You're not the only one that gets bored to hell with the same routine—your muscles do too.
After months, or even years, of the same exercises day in and day out, you've done an outstanding job at holding your body back from its potential for next-level definition and hardness. You and your body are simply too accustomed to the same thing. We're creatures of habit with a tendency to follow the path of least resistance, or stick to the things we know. (Oh, look, there's that mind-muscle connection thing again). Everything's always the damn same. Squat, bench, dead, squat, bench, dead. You know it, we know it—they're the cornerstones.
But they're not the only exercises known to man. Step into advanced isolation training.
HOW IT WORKS
Your typical program consists of a big, compound exercise or exercises followed by isolation exercise, or exercises. For this particular approach, you're going to chill out on the big lifts and double-down on the little ones. Isolation exercises a great way to hyper-focus and zero in on one particular muscle, but they also help you tap into smaller, more discreet muscle fibers. While a barbell bench press is pounding your pectorials, a cable or dumbbell flye that'e executed from 10-12 slightly different angles is uncovering the fresh spots.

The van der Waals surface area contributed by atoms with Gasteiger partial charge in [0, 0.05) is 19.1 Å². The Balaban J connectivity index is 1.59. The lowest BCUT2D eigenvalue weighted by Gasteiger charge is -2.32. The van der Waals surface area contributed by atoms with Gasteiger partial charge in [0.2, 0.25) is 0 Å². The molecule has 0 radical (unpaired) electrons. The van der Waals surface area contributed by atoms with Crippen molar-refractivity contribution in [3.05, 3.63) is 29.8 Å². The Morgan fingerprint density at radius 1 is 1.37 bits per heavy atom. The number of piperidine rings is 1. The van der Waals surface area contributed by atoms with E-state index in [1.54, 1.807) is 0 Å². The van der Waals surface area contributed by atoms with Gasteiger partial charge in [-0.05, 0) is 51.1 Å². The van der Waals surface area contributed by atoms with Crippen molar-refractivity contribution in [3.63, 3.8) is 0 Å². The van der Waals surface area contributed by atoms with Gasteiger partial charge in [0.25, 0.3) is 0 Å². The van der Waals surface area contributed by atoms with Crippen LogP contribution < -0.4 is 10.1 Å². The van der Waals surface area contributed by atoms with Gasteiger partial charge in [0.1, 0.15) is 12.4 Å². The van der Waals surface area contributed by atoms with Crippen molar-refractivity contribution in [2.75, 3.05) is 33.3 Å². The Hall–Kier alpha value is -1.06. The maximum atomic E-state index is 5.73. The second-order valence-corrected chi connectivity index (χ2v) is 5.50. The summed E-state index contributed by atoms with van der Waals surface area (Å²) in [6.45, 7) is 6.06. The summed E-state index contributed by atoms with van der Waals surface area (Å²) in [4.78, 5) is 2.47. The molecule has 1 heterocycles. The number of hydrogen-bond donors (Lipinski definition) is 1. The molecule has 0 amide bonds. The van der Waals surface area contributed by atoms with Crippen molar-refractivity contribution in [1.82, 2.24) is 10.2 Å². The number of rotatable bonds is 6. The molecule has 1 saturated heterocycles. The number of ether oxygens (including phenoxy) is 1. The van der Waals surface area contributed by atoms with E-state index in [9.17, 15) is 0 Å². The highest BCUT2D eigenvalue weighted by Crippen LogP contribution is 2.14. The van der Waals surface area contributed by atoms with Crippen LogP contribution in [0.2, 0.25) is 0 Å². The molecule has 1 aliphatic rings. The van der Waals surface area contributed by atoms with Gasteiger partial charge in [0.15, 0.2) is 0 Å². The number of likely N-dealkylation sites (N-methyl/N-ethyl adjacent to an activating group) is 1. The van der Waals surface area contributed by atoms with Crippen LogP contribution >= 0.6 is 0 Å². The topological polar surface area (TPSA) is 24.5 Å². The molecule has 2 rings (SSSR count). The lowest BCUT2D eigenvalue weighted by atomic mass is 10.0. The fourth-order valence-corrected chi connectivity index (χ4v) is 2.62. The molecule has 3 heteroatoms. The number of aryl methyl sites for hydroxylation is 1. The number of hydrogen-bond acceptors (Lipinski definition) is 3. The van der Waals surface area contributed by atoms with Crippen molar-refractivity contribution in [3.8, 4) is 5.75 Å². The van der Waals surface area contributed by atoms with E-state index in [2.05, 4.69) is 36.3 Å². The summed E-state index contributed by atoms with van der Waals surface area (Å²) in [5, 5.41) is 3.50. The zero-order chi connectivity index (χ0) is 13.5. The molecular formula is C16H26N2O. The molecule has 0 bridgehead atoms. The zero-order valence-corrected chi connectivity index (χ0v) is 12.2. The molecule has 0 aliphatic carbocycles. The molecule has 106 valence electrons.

For 2-3 weeks, couple up a large muscle group (legs, back, chest) with a smaller muscle group (shoulders, arms, abs) or a push and a pull. Shoot for 1 days rest between workouts. Cycle back onto your regular programming after the 2-3 weeks are up. Rest 30 seconds or less between sets.
In the videos: Eugene Isaev (@eugeneaesthetics) is an LA-based certifed personal trainer